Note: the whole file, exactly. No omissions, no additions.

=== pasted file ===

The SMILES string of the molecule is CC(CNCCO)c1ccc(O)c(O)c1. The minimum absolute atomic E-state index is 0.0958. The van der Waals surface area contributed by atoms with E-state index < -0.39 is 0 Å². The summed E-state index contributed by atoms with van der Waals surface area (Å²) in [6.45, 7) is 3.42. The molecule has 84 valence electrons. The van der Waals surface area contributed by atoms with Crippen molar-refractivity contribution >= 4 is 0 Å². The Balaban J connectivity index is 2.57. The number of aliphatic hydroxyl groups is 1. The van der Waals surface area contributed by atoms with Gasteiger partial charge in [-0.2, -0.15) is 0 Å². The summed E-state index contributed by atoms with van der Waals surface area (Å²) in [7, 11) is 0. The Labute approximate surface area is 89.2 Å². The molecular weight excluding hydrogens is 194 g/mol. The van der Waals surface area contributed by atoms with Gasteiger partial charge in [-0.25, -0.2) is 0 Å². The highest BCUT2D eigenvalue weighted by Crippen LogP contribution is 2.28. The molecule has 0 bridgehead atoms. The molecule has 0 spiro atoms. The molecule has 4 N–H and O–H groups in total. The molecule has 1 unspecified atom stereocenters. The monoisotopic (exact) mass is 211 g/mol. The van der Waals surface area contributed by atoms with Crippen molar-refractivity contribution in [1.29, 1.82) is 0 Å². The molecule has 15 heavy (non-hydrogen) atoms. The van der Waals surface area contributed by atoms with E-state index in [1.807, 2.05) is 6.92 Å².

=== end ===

The SMILES string of the molecule is CC(CNCCO)c1ccc(O)c(O)c1. The minimum absolute atomic E-state index is 0.0958. The van der Waals surface area contributed by atoms with E-state index < -0.39 is 0 Å². The summed E-state index contributed by atoms with van der Waals surface area (Å²) in [6.45, 7) is 3.42. The molecule has 84 valence electrons. The van der Waals surface area contributed by atoms with Crippen molar-refractivity contribution >= 4 is 0 Å². The Balaban J connectivity index is 2.57. The number of aliphatic hydroxyl groups is 1. The van der Waals surface area contributed by atoms with Gasteiger partial charge in [-0.2, -0.15) is 0 Å². The summed E-state index contributed by atoms with van der Waals surface area (Å²) in [7, 11) is 0. The Labute approximate surface area is 89.2 Å². The molecular weight excluding hydrogens is 194 g/mol. The van der Waals surface area contributed by atoms with Gasteiger partial charge in [-0.25, -0.2) is 0 Å². The highest BCUT2D eigenvalue weighted by Crippen LogP contribution is 2.28. The molecule has 0 bridgehead atoms. The molecule has 0 spiro atoms. The molecule has 4 N–H and O–H groups in total. The molecule has 1 unspecified atom stereocenters. The monoisotopic (exact) mass is 211 g/mol. The van der Waals surface area contributed by atoms with Crippen molar-refractivity contribution in [1.29, 1.82) is 0 Å². The molecule has 15 heavy (non-hydrogen) atoms. The van der Waals surface area contributed by atoms with E-state index in [1.807, 2.05) is 6.92 Å².